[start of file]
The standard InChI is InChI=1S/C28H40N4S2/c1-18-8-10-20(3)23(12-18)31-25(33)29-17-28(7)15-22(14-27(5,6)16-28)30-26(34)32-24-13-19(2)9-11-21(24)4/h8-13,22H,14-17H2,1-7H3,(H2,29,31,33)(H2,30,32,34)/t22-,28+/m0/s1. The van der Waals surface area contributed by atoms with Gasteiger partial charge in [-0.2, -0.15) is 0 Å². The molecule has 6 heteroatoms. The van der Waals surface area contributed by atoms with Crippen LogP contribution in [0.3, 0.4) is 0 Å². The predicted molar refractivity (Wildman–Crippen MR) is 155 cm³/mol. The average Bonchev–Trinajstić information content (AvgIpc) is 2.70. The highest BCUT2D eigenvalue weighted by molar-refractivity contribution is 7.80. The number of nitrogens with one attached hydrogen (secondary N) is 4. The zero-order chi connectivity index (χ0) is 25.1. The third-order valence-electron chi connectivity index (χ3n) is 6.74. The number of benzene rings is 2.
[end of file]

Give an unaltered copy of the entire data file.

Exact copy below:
The standard InChI is InChI=1S/C28H40N4S2/c1-18-8-10-20(3)23(12-18)31-25(33)29-17-28(7)15-22(14-27(5,6)16-28)30-26(34)32-24-13-19(2)9-11-21(24)4/h8-13,22H,14-17H2,1-7H3,(H2,29,31,33)(H2,30,32,34)/t22-,28+/m0/s1. The van der Waals surface area contributed by atoms with Gasteiger partial charge in [-0.2, -0.15) is 0 Å². The molecule has 6 heteroatoms. The van der Waals surface area contributed by atoms with Crippen LogP contribution in [0.3, 0.4) is 0 Å². The predicted molar refractivity (Wildman–Crippen MR) is 155 cm³/mol. The average Bonchev–Trinajstić information content (AvgIpc) is 2.70. The highest BCUT2D eigenvalue weighted by molar-refractivity contribution is 7.80. The number of nitrogens with one attached hydrogen (secondary N) is 4. The zero-order chi connectivity index (χ0) is 25.1. The third-order valence-electron chi connectivity index (χ3n) is 6.74. The number of benzene rings is 2.